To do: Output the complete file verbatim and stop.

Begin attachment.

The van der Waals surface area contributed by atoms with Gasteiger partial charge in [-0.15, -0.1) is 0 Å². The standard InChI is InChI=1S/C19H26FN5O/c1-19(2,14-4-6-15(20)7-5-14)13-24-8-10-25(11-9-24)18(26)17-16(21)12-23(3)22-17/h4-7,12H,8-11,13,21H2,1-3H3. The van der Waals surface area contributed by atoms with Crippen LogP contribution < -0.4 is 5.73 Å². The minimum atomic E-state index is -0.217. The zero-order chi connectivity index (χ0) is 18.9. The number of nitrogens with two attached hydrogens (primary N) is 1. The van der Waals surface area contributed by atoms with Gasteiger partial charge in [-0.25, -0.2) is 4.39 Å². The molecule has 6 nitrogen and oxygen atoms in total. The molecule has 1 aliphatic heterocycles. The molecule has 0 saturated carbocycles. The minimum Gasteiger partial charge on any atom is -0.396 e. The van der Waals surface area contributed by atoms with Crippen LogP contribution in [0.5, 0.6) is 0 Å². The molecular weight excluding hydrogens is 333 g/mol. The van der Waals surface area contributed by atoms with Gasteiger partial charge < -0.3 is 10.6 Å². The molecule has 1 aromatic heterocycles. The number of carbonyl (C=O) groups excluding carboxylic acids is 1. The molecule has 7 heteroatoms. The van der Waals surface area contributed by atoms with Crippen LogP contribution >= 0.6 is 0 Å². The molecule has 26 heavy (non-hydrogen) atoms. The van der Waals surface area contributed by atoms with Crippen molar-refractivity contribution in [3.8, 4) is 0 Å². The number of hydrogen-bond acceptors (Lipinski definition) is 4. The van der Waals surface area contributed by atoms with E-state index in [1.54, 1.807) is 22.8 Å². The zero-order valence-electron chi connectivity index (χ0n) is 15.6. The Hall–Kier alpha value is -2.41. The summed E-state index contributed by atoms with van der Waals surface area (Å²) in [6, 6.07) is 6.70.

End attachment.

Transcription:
The van der Waals surface area contributed by atoms with Gasteiger partial charge in [-0.15, -0.1) is 0 Å². The standard InChI is InChI=1S/C19H26FN5O/c1-19(2,14-4-6-15(20)7-5-14)13-24-8-10-25(11-9-24)18(26)17-16(21)12-23(3)22-17/h4-7,12H,8-11,13,21H2,1-3H3. The van der Waals surface area contributed by atoms with Crippen LogP contribution < -0.4 is 5.73 Å². The minimum atomic E-state index is -0.217. The zero-order chi connectivity index (χ0) is 18.9. The number of nitrogens with two attached hydrogens (primary N) is 1. The van der Waals surface area contributed by atoms with Gasteiger partial charge in [-0.25, -0.2) is 4.39 Å². The molecule has 6 nitrogen and oxygen atoms in total. The molecule has 1 aliphatic heterocycles. The molecule has 0 saturated carbocycles. The minimum Gasteiger partial charge on any atom is -0.396 e. The van der Waals surface area contributed by atoms with Crippen LogP contribution in [0.5, 0.6) is 0 Å². The molecular weight excluding hydrogens is 333 g/mol. The van der Waals surface area contributed by atoms with Gasteiger partial charge < -0.3 is 10.6 Å². The molecule has 1 aromatic heterocycles. The number of carbonyl (C=O) groups excluding carboxylic acids is 1. The molecule has 7 heteroatoms. The van der Waals surface area contributed by atoms with Crippen LogP contribution >= 0.6 is 0 Å². The molecule has 26 heavy (non-hydrogen) atoms. The van der Waals surface area contributed by atoms with Crippen molar-refractivity contribution in [3.8, 4) is 0 Å². The number of hydrogen-bond acceptors (Lipinski definition) is 4. The van der Waals surface area contributed by atoms with E-state index in [1.54, 1.807) is 22.8 Å². The zero-order valence-electron chi connectivity index (χ0n) is 15.6. The Hall–Kier alpha value is -2.41. The summed E-state index contributed by atoms with van der Waals surface area (Å²) in [6, 6.07) is 6.70.